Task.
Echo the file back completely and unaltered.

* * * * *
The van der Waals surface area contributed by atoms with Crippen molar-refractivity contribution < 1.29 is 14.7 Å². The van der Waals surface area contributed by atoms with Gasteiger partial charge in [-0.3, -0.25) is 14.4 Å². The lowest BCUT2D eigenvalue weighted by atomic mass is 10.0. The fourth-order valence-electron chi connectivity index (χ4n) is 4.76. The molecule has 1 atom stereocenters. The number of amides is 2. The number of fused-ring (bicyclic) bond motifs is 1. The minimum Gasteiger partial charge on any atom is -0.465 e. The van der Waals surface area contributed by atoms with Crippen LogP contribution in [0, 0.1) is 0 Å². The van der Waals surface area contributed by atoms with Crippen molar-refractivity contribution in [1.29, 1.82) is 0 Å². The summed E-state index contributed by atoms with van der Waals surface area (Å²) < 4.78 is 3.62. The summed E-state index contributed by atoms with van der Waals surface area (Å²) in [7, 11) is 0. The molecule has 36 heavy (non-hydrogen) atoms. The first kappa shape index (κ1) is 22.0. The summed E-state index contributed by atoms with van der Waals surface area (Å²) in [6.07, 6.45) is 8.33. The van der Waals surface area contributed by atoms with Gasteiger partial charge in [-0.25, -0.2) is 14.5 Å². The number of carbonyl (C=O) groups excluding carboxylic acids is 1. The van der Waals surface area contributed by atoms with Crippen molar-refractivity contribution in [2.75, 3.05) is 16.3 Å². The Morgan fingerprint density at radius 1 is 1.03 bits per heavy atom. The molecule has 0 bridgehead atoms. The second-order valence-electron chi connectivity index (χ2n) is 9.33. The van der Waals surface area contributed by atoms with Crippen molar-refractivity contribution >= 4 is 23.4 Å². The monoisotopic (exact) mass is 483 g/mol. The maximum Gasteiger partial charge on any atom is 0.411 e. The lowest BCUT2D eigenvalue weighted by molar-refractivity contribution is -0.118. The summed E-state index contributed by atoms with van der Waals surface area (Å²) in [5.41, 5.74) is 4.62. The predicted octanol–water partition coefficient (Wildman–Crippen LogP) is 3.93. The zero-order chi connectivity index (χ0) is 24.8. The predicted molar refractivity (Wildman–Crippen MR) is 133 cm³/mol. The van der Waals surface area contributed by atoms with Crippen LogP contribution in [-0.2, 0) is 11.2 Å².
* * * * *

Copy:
The van der Waals surface area contributed by atoms with Crippen molar-refractivity contribution < 1.29 is 14.7 Å². The van der Waals surface area contributed by atoms with Gasteiger partial charge in [-0.3, -0.25) is 14.4 Å². The lowest BCUT2D eigenvalue weighted by atomic mass is 10.0. The fourth-order valence-electron chi connectivity index (χ4n) is 4.76. The molecule has 1 atom stereocenters. The number of amides is 2. The number of fused-ring (bicyclic) bond motifs is 1. The minimum Gasteiger partial charge on any atom is -0.465 e. The van der Waals surface area contributed by atoms with Crippen LogP contribution in [0, 0.1) is 0 Å². The van der Waals surface area contributed by atoms with Crippen molar-refractivity contribution in [1.29, 1.82) is 0 Å². The summed E-state index contributed by atoms with van der Waals surface area (Å²) < 4.78 is 3.62. The summed E-state index contributed by atoms with van der Waals surface area (Å²) in [7, 11) is 0. The molecule has 36 heavy (non-hydrogen) atoms. The first kappa shape index (κ1) is 22.0. The summed E-state index contributed by atoms with van der Waals surface area (Å²) in [6.07, 6.45) is 8.33. The van der Waals surface area contributed by atoms with Gasteiger partial charge in [-0.25, -0.2) is 14.5 Å². The number of carbonyl (C=O) groups excluding carboxylic acids is 1. The van der Waals surface area contributed by atoms with Crippen molar-refractivity contribution in [2.75, 3.05) is 16.3 Å². The Morgan fingerprint density at radius 1 is 1.03 bits per heavy atom. The molecule has 0 bridgehead atoms. The second-order valence-electron chi connectivity index (χ2n) is 9.33. The van der Waals surface area contributed by atoms with Crippen molar-refractivity contribution >= 4 is 23.4 Å². The monoisotopic (exact) mass is 483 g/mol. The maximum Gasteiger partial charge on any atom is 0.411 e. The lowest BCUT2D eigenvalue weighted by molar-refractivity contribution is -0.118. The summed E-state index contributed by atoms with van der Waals surface area (Å²) in [5.41, 5.74) is 4.62. The predicted octanol–water partition coefficient (Wildman–Crippen LogP) is 3.93. The zero-order chi connectivity index (χ0) is 24.8. The predicted molar refractivity (Wildman–Crippen MR) is 133 cm³/mol. The van der Waals surface area contributed by atoms with Crippen LogP contribution in [-0.2, 0) is 11.2 Å².